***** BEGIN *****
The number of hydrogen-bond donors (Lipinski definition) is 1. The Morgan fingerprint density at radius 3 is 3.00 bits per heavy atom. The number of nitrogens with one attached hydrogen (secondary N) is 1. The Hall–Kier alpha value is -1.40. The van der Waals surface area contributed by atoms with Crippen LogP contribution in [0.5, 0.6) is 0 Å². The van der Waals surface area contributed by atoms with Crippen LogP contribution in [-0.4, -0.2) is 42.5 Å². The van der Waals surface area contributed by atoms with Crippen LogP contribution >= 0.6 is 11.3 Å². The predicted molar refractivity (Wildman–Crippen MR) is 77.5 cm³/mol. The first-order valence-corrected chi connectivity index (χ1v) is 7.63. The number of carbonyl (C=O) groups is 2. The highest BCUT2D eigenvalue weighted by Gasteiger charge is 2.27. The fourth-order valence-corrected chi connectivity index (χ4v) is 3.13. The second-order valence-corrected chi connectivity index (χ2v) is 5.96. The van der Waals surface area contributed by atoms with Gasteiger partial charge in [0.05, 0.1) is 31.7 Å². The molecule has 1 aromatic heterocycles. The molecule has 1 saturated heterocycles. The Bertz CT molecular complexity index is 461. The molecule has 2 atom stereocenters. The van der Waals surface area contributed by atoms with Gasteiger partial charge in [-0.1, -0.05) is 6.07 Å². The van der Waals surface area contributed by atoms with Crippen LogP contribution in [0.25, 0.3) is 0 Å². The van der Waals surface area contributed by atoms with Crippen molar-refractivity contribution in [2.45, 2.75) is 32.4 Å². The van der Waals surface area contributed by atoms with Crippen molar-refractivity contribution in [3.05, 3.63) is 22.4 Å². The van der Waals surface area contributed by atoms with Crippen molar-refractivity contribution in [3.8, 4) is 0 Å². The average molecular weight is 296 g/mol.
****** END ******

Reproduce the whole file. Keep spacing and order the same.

The number of hydrogen-bond donors (Lipinski definition) is 1. The Morgan fingerprint density at radius 3 is 3.00 bits per heavy atom. The number of nitrogens with one attached hydrogen (secondary N) is 1. The Hall–Kier alpha value is -1.40. The van der Waals surface area contributed by atoms with Crippen LogP contribution in [0.5, 0.6) is 0 Å². The van der Waals surface area contributed by atoms with Crippen LogP contribution in [-0.4, -0.2) is 42.5 Å². The van der Waals surface area contributed by atoms with Crippen LogP contribution >= 0.6 is 11.3 Å². The predicted molar refractivity (Wildman–Crippen MR) is 77.5 cm³/mol. The first-order valence-corrected chi connectivity index (χ1v) is 7.63. The number of carbonyl (C=O) groups is 2. The highest BCUT2D eigenvalue weighted by Gasteiger charge is 2.27. The fourth-order valence-corrected chi connectivity index (χ4v) is 3.13. The second-order valence-corrected chi connectivity index (χ2v) is 5.96. The van der Waals surface area contributed by atoms with Gasteiger partial charge in [0.05, 0.1) is 31.7 Å². The molecule has 1 aromatic heterocycles. The molecule has 1 saturated heterocycles. The Bertz CT molecular complexity index is 461. The molecule has 2 atom stereocenters. The van der Waals surface area contributed by atoms with Gasteiger partial charge in [-0.1, -0.05) is 6.07 Å². The van der Waals surface area contributed by atoms with Crippen LogP contribution in [0.25, 0.3) is 0 Å². The van der Waals surface area contributed by atoms with Crippen molar-refractivity contribution in [2.45, 2.75) is 32.4 Å². The van der Waals surface area contributed by atoms with Crippen molar-refractivity contribution in [3.05, 3.63) is 22.4 Å². The van der Waals surface area contributed by atoms with Crippen molar-refractivity contribution in [3.8, 4) is 0 Å². The average molecular weight is 296 g/mol.